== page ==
Is the mount of vision won: Tread it without shrinking, brother!

Jesus trod it,-press thou on! By thy trustful, calm endeavor,

Guiding, cheering, like the sun, Earth-bound hearts thou shalt deliver:

O, for their sake, press thou on! Be this world the wiser, stronger,

For thy life of pain and peace: While it needs thee, O, no longer

Pray thou for thy quick release;
Pray thou, undisheartened, rather,

That thou be a faithful son;
By the prayer of Jesus,—“Father,
Not my will, but thine, be done!”

Yet that scaffold sways the future,

And, behind the dim unknown, Standeth God within the Shadow, Keeping watch above his own!

7. R. Lowell. 69.

Enlisted. Telemann, 41. HONORED they who firmly stand, While the conflict presses round; God's own banner in their hand, In his service faithful found. What our foes? Each thought impure; Passions fierce, that tear the soul; Every ill that we can cure; Every crime we can control;Every suffering which our hand Can with soothing care assuage; Every evil of our land; Every error of our age. On, then, to the glorious field! He who dies his life shall save; God himself shall be our shield, He shall bless and crown the brave.


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ONCE to every man and nation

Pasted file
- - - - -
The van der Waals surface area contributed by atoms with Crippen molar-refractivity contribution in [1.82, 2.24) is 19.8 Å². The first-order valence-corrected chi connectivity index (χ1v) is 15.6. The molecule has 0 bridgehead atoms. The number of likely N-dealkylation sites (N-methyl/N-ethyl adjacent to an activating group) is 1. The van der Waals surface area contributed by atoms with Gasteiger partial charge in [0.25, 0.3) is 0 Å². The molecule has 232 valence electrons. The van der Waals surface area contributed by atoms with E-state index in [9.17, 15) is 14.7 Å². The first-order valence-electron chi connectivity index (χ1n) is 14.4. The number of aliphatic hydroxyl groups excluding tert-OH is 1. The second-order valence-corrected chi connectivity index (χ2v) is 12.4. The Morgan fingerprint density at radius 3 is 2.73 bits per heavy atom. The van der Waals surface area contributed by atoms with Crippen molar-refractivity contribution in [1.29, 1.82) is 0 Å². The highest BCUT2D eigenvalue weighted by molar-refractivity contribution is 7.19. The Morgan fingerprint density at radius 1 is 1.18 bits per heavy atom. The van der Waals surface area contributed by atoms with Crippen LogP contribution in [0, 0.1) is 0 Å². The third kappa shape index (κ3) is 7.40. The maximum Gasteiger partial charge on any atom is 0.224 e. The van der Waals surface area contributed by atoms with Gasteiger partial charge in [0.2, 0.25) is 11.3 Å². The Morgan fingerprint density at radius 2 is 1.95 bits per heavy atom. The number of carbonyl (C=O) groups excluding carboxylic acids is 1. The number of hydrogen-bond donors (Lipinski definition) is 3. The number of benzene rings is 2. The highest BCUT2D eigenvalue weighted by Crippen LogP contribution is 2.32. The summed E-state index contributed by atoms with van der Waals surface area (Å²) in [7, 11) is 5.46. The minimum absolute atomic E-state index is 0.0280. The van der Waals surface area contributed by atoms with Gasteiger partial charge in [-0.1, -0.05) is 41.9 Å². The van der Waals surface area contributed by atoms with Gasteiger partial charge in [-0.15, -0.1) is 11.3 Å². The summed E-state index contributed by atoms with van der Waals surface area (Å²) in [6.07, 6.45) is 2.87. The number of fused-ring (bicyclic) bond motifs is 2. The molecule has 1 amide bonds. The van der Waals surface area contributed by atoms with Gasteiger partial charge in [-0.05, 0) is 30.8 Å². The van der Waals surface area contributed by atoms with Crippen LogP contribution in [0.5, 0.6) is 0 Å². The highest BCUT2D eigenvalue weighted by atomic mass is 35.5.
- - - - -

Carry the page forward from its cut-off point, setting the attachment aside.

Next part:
Comes the moment to decide, In the strife of Truth with Falsehood,

For the good or evil side; Some great cause, God's new Messiah,

Offers each the bloom or blight,And the choice goes by forever

'Twixt that darkness and that light. Then to side with Truth is noble

When we share her wretched crust, Ere her cause bring fame and profit

And 'tis prosperous to be just; Then it is the brave man chooses,

While the coward stands aside. Till the multitude make virtue

Of the faith they had denied. Though the cause of Evil prosper,

Yet 'tis Truth alone is strong; Though her portion be the scaffold,

And upon the throne be Wrong,


Ready. Missy Chant, 16. Our spirits lay their noblest powers, As offerings, on thy holy shrine: Thine was the strength that nourished

ours, The soldiers of the Cross are thine. While watching on our arms at night, We saw thine angels round us move; We heard thy call, we felt thy light, And followed, trusting to thy love. Send us where'er thou wilt, O Lord ! Through rugged toil and wearying fight; Thy conquering love shall be our sword, And faith in thee our truest might. Send down thy constant aid, we pray ; Be thy pure angels with us still; Thy Truth, be that our firmest stay; Our only rest, to do thy will.